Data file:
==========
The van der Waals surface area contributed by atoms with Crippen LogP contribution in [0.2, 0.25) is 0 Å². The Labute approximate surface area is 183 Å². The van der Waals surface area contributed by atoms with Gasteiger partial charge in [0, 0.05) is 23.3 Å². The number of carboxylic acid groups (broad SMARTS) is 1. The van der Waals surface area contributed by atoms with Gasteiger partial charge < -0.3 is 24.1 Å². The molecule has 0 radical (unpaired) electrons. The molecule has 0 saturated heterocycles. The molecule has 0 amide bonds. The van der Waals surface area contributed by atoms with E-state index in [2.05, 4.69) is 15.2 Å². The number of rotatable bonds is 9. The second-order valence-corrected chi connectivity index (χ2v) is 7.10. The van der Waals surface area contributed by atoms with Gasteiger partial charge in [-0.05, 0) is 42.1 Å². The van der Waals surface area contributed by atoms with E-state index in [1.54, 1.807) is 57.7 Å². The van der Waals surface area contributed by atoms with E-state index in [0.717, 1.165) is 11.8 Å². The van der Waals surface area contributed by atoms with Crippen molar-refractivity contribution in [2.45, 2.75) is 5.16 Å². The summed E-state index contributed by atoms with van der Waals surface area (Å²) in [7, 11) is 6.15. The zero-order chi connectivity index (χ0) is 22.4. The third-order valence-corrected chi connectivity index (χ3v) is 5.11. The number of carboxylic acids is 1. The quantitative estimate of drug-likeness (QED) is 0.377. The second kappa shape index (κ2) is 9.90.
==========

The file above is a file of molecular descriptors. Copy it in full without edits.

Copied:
The van der Waals surface area contributed by atoms with Crippen LogP contribution in [0.2, 0.25) is 0 Å². The Labute approximate surface area is 183 Å². The van der Waals surface area contributed by atoms with Gasteiger partial charge in [0, 0.05) is 23.3 Å². The number of carboxylic acid groups (broad SMARTS) is 1. The van der Waals surface area contributed by atoms with Gasteiger partial charge < -0.3 is 24.1 Å². The molecule has 0 radical (unpaired) electrons. The molecule has 0 saturated heterocycles. The molecule has 0 amide bonds. The van der Waals surface area contributed by atoms with E-state index in [2.05, 4.69) is 15.2 Å². The number of rotatable bonds is 9. The second-order valence-corrected chi connectivity index (χ2v) is 7.10. The van der Waals surface area contributed by atoms with Gasteiger partial charge in [-0.05, 0) is 42.1 Å². The van der Waals surface area contributed by atoms with E-state index in [1.54, 1.807) is 57.7 Å². The van der Waals surface area contributed by atoms with E-state index in [0.717, 1.165) is 11.8 Å². The van der Waals surface area contributed by atoms with Crippen molar-refractivity contribution in [2.45, 2.75) is 5.16 Å². The summed E-state index contributed by atoms with van der Waals surface area (Å²) in [7, 11) is 6.15. The zero-order chi connectivity index (χ0) is 22.4. The third-order valence-corrected chi connectivity index (χ3v) is 5.11. The number of carboxylic acids is 1. The quantitative estimate of drug-likeness (QED) is 0.377. The second kappa shape index (κ2) is 9.90.